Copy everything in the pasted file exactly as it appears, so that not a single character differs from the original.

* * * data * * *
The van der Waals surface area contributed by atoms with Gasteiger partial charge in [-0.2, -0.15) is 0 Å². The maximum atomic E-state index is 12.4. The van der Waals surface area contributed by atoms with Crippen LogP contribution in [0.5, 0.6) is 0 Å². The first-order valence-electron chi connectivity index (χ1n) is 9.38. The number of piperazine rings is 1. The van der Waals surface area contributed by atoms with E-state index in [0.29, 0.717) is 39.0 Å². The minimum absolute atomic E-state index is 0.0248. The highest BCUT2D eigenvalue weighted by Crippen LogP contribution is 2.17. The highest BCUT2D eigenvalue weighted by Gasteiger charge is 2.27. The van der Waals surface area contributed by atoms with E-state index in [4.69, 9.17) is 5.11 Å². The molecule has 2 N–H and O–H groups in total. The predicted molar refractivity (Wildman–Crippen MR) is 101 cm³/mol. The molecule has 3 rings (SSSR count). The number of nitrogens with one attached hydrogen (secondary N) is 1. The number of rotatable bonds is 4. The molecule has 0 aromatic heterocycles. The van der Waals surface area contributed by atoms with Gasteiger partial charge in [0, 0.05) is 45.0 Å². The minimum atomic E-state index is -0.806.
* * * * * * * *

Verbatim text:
The van der Waals surface area contributed by atoms with Gasteiger partial charge in [-0.2, -0.15) is 0 Å². The maximum atomic E-state index is 12.4. The van der Waals surface area contributed by atoms with Crippen LogP contribution in [0.5, 0.6) is 0 Å². The first-order valence-electron chi connectivity index (χ1n) is 9.38. The number of piperazine rings is 1. The van der Waals surface area contributed by atoms with E-state index in [0.29, 0.717) is 39.0 Å². The minimum absolute atomic E-state index is 0.0248. The highest BCUT2D eigenvalue weighted by Crippen LogP contribution is 2.17. The highest BCUT2D eigenvalue weighted by Gasteiger charge is 2.27. The van der Waals surface area contributed by atoms with E-state index in [4.69, 9.17) is 5.11 Å². The molecule has 2 N–H and O–H groups in total. The predicted molar refractivity (Wildman–Crippen MR) is 101 cm³/mol. The molecule has 3 rings (SSSR count). The number of nitrogens with one attached hydrogen (secondary N) is 1. The number of rotatable bonds is 4. The molecule has 0 aromatic heterocycles. The van der Waals surface area contributed by atoms with Gasteiger partial charge in [0, 0.05) is 45.0 Å². The minimum atomic E-state index is -0.806.